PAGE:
Dominican Republic has prospects that support its recovery

The Dominican Republic’s economic indicators mean that, compared to other countries in the region, it is well on its way to a significant economic recovery that will greatly benefit the national banking sector and continue to attract investment.

“It is a country that has already been a leader in growth in the region for two decades, of which its GDP (Gross Domestic Product) is expected to grow by 5% in 2021. I would say that in a world where American (interest) rates are rising due to the need for economic acceleration, this has many positives,” said Eduardo Suarez, vice president of Economics for Latin America at Scotiabank.

He stated that the country has the resilience to tolerate an increase in U.S. interest rates, something that translates into a tranquility factor and that is more worrisome “in some European economies with structural growth problems”, in which an upturn in the U.S. economy, when they are not prepared, translates into a loss of capital.

During the virtual conference “Banking Perspective in the context of the Latin American economic recovery”, organized by the multinational financial institution, the executive highlighted that the country’s capacity to attract business and, with it, to perceive an increase in income, is one of the great strengths that the country has to stimulate its economic growth.

He also highlighted the inflationary index of 1.6% sustained by the country as of February 2021, an outlook within the target range of 4 to 1%, as well as a moderate depreciation of the Dominican peso by 4.7%.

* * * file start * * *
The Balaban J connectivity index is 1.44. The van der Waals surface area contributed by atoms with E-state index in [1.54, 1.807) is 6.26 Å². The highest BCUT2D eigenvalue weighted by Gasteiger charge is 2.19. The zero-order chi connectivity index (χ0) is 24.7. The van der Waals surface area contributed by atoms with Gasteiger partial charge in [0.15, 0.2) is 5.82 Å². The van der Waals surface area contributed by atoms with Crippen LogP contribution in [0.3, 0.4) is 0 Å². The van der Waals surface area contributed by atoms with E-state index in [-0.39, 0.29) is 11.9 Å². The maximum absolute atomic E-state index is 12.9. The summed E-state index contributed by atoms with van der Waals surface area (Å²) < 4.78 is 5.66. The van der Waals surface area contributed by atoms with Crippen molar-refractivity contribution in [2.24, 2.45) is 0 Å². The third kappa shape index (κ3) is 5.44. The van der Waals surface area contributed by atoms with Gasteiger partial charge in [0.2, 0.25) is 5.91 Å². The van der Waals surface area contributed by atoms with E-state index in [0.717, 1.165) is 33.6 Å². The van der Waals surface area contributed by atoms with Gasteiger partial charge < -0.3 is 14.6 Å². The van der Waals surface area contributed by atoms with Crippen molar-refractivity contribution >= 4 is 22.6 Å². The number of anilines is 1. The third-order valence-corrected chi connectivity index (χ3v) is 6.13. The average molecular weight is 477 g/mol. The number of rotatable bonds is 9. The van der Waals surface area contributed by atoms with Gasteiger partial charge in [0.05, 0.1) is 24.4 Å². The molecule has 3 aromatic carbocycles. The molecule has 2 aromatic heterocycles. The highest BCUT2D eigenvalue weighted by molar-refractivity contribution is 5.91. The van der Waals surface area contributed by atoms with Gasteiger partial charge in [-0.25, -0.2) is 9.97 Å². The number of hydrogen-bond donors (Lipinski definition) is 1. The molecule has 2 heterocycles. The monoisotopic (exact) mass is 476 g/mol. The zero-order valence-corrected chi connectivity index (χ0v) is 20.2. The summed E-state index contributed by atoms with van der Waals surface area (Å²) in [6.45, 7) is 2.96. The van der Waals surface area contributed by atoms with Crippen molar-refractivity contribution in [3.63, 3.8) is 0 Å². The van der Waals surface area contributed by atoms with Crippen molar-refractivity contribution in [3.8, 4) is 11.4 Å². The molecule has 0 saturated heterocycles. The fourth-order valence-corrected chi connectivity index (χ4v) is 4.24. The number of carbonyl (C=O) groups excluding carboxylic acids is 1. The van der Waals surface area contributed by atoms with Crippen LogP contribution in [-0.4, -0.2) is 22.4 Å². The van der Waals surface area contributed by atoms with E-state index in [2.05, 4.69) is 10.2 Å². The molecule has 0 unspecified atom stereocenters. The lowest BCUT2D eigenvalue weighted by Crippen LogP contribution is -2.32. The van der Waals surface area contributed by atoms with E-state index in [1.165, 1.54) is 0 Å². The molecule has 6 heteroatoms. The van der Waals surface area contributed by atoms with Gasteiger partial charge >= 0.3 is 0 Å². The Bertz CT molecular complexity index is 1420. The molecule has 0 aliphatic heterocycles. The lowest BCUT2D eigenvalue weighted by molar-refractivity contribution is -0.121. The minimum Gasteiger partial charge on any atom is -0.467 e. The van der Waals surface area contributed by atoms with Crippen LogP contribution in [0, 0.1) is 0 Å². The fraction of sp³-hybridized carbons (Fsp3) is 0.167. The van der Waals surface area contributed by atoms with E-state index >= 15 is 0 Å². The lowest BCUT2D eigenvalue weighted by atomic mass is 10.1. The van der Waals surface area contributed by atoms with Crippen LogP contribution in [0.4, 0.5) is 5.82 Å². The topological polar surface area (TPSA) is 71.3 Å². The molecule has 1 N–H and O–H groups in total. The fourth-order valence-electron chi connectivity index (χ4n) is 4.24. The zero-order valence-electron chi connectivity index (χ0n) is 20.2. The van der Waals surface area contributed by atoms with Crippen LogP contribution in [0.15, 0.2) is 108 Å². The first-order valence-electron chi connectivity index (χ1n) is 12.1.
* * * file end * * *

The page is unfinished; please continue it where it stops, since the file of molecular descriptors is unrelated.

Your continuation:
In his presentation Suarez mentioned, among other indicators, the trend towards the recovery of industries, especially tourism, which has already resumed operations with 30% of its capacity, as well as the growth of remittances by 20% year-on-year, boosted by a Dominican diaspora rooted in the United States that has managed to access formality and enjoy the economic stimulus checks implemented by the administration of President Joe Biden as a support for citizens to mitigate the crisis.

“I think it is a country that is quite well positioned for the shocks that we will see in the coming years of a world that will no longer be anchored by the pandemic, and where the question will be about who is ready for the reacceleration of the world at different speeds,” Suarez said.

According to a study conducted by the IMF, which analyzes the situation of banking in Latin America during the precovid levels, the Dominican Republic showed solidity in comparison with other countries in the region, especially in aspects such as regulatory capital (17.7), assets at risk (14.8) and liquid assets at risk (398.0), indicators that detail the solvency and liquidity levels of an economy.

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